Miriam Rich is a classic example of a person who has taken a hobby to the next level.
Rich created a book titled “You’re a Hokie Now!” — composed of a poem and coinciding illustrations — to hone in on the distinctive memories most Virginia Tech students hold.
Rich, who works for the Office of International Research, Education and Development, published the book to highlight Tech’s campus, student life and the surrounding Blacksburg culture.
“I have written my whole life, and I wanted to capture the experience at Virginia Tech,” Rich said.
Blacksburg is Rich’s newest home — she has lived in various places abroad and across the nation.
Rich grew up in Japan, and it wasn’t until college that she traveled to the United States. After college she ventured to Louisiana, Illinois, Oregon and Washington. Along the way she did a variety of things for work, including teaching French and being a licensed masseuse.
Seattle was not her last stop, though. When Rich heard the 1996 Olympics would be held in Atlanta, she decided to make the trek to the city.
While at the gold medal match for women’s field hockey, Rich’s life — professionally and romantically — changed.
“I happened to sit next to this guy who worked at Virginia Tech,” Rich said. “We traded emails, and when I went back to Seattle, he started writing me.
“So, it wound up that out of romance, I moved to Blacksburg, and a month later I got a job at Virginia Tech in his international office.”
Now, Rich works with others in her department to help developing countries around the world. Rich oversees communication for the office, which means looking after the website, writing articles about international work, giving presentations and writing press releases.
With this position, writing has become a more prominent part of Rich’s working life — but, she has allowed it to spill over into her personal life. Rich began writing poems for birthdays and going away parties.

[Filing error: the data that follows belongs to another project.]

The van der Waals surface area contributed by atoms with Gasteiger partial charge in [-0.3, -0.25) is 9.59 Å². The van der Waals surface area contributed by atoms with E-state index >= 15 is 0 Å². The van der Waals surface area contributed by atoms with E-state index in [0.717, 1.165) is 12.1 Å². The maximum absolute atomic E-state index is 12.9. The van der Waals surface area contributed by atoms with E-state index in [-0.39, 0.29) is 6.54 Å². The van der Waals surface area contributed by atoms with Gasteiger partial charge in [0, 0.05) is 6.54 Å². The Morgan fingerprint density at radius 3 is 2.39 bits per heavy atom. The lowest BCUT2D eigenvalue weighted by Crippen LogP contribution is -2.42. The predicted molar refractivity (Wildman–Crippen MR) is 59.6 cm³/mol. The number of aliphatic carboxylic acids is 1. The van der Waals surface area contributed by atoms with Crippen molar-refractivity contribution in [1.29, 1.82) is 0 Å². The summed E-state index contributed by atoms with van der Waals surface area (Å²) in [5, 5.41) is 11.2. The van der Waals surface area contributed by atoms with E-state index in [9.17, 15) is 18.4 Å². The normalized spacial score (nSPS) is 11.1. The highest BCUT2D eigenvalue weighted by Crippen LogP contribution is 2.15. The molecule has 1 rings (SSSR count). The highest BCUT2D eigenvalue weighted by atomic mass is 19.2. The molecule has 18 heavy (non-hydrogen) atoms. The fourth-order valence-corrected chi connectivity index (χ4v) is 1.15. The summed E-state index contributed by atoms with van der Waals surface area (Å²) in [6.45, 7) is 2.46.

While she was sitting in a hotel during an overseas trip, Rich came up with the idea for “You’re a Hokie Now!” — bringing her poetry to a larger level.
With some help from a family member who graduated from Tech, Rich came up with a list of key moments that all Tech students have experienced or will experience in their college careers. From this list, she created her poem.
Rich soon realized she needed illustrations to accompany her poem, so she sought out Truman Capone, director of the School of Visual Arts at Tech, with the hope that he could help her find an art student who could do the job.
When they met at Capone’s store — Capone’s Fine Jewelry — she ran into Jonathan Kolodner, who was at the shop designing an engagement ring for his fiance. Having overheard Rich and Capone’s conversation, Kolodner chimed in, letting Rich know he was an illustrator.
Kolodner — a 25-year-old Tech graduate with a bachelor’s degree in industrial design — said he has always known he is artistically inclined.
“It’s kind of like the serendipity of life,” Kolodner said. “You find projects, and you have to grab them when they show up.
Rich and Kolodner worked together on the book, collaborating on ideas for the themes of each image. They decided they would take readers through the four seasons, displaying each one throughout the book. The pair also decided they would place a Hokie Bird on each page.